In Florida, It Pays To Be Bilingual, University Of Florida Study Finds

January 31, 2000

GAINESVILLE — Florida Hispanics who are fluent in Spanish and English earn significantly higher incomes and are less likely to live in poverty than those who speak only English, according to a new study.

The study, a joint project of the University of Florida, the University of Miami and the Florida Department of Education, will be released Tuesday (2/1) in a monograph entitled “Creating Florida’s Multilingual, Global Workforce.” It found that, for Hispanics, being bilingual offers advantages throughout the state, from the Panhandle to the Keys. In Miami, where the advantages were particularly pronounced, the study found that fully bilingual Hispanics earn nearly $7,000 per year more than their English-only counterparts.

“Think about what $7,000 means in a household of two or more wage earners — over a couple of years, the earning differences really add up,” said Sandra Fradd, co-author of the study and a University of Miami professor and program chair of teaching English to speakers of other languages.

Fradd, also a scientist at UF’s department of communication sciences and disorders and Institute for the Advanced Study of the Communication Process, said the study highlights the importance of bilingual education.

“The public is often opposed to bilingual education because people are unaware of the economic importance of being able to communicate in more than one language,” she said. “Such opposition may not make good sense when the financial benefits of being bilingual are considered.”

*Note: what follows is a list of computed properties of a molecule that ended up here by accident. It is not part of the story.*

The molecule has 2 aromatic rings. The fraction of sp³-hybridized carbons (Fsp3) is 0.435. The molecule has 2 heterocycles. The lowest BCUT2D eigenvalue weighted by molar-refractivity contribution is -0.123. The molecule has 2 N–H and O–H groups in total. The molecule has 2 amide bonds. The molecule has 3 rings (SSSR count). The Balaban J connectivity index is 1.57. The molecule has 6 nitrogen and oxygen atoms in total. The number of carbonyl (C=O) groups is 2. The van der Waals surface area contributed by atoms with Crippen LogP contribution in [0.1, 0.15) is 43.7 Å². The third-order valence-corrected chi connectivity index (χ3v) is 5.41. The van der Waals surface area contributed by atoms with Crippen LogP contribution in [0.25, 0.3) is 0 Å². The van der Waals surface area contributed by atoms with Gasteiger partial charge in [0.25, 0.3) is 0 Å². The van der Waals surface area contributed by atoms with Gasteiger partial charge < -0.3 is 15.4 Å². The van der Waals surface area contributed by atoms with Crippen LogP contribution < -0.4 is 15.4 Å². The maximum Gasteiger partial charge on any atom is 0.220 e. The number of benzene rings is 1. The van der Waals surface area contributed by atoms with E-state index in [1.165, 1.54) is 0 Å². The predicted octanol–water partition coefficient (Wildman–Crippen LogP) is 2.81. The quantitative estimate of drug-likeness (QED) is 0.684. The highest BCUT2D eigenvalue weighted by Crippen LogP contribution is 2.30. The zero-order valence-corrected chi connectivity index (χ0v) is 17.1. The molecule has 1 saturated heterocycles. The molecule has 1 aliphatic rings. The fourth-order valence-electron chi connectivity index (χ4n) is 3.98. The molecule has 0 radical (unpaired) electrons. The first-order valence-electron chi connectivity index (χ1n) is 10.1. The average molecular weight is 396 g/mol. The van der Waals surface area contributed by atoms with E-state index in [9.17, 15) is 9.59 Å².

The study examined income levels for bilingual and English-only Hispanics in 10 metropolitan areas nationwide with high percentages of Hispanic immigrants. Fradd and co-author Thomas Boswell, a professor of geography and regional studies at the University of Miami, found that in Miami, Jersey City, N.J., and San Antonio, bilingual Hispanics earn more than those who communicate only in English . It also found that bilingualism had advantages for older employees in some of the other cities.

Although the Miami population is primarily from Cuba, the Jersey City area has a mixed Hispanic population from the Caribbean and Central and South America. In San Antonio, Hispanics have a predominantly Mexican background.

“These findings show that this is not a Cuban thing,’” Fradd said. “It’s about economic development, not ethnicity.”

The study calls into question English-only initiatives in Florida and elsewhere, Fradd said. During the past several decades, many states including Florida have passed laws declaring English the official language. Although such laws are largely symbolic, they often are accompanied by more forceful English-only initiatives. For example, California’s Proposition 227, approved by the state’s voters in 1998, requires students in the state’s public schools to be taught “overwhelmingly in English.”

The lack of public education in bilingualism means that corporations cannot find enough fully proficient bilingual employees, Fradd said. As a result, business organizations such as the Greater Miami Chamber of Commerce have recently launched work force initiatives to try to add to the supply of bilingual employees.

“Rather than cutting bilingual programs, we can improve them at all levels so that all students, not just Hispanic children, can enjoy advantages of bilingualism,” Fradd said.

“Creating Florida’s Multilingual Global Workforce” will be distributed to all public schools in the state as part of an initiative to promote greater understanding of the advantages of bilingualism and biliteracy and to promote collaboration among education, business and government in preparing students for 21st-century work place requirements.